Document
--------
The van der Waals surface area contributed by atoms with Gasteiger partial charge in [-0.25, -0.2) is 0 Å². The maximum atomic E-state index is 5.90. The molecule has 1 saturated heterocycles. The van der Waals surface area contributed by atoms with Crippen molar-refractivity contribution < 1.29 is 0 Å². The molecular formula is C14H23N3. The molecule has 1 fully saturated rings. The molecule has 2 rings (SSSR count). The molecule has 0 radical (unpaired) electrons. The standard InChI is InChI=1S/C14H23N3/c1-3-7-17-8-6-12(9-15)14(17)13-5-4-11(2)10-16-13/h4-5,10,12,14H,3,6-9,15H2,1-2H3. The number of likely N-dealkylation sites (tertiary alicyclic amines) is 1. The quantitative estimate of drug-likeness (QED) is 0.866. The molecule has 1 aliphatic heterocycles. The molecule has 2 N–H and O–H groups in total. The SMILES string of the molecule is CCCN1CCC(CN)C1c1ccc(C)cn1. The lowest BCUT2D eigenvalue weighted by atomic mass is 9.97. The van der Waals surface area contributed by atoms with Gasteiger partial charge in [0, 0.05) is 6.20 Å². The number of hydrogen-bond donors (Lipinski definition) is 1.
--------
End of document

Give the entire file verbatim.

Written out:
The van der Waals surface area contributed by atoms with Gasteiger partial charge in [-0.25, -0.2) is 0 Å². The maximum atomic E-state index is 5.90. The molecule has 1 saturated heterocycles. The van der Waals surface area contributed by atoms with Crippen molar-refractivity contribution < 1.29 is 0 Å². The molecular formula is C14H23N3. The molecule has 1 fully saturated rings. The molecule has 2 rings (SSSR count). The molecule has 0 radical (unpaired) electrons. The standard InChI is InChI=1S/C14H23N3/c1-3-7-17-8-6-12(9-15)14(17)13-5-4-11(2)10-16-13/h4-5,10,12,14H,3,6-9,15H2,1-2H3. The number of likely N-dealkylation sites (tertiary alicyclic amines) is 1. The quantitative estimate of drug-likeness (QED) is 0.866. The molecule has 1 aliphatic heterocycles. The molecule has 2 N–H and O–H groups in total. The SMILES string of the molecule is CCCN1CCC(CN)C1c1ccc(C)cn1. The lowest BCUT2D eigenvalue weighted by atomic mass is 9.97. The van der Waals surface area contributed by atoms with Gasteiger partial charge in [0, 0.05) is 6.20 Å². The number of hydrogen-bond donors (Lipinski definition) is 1.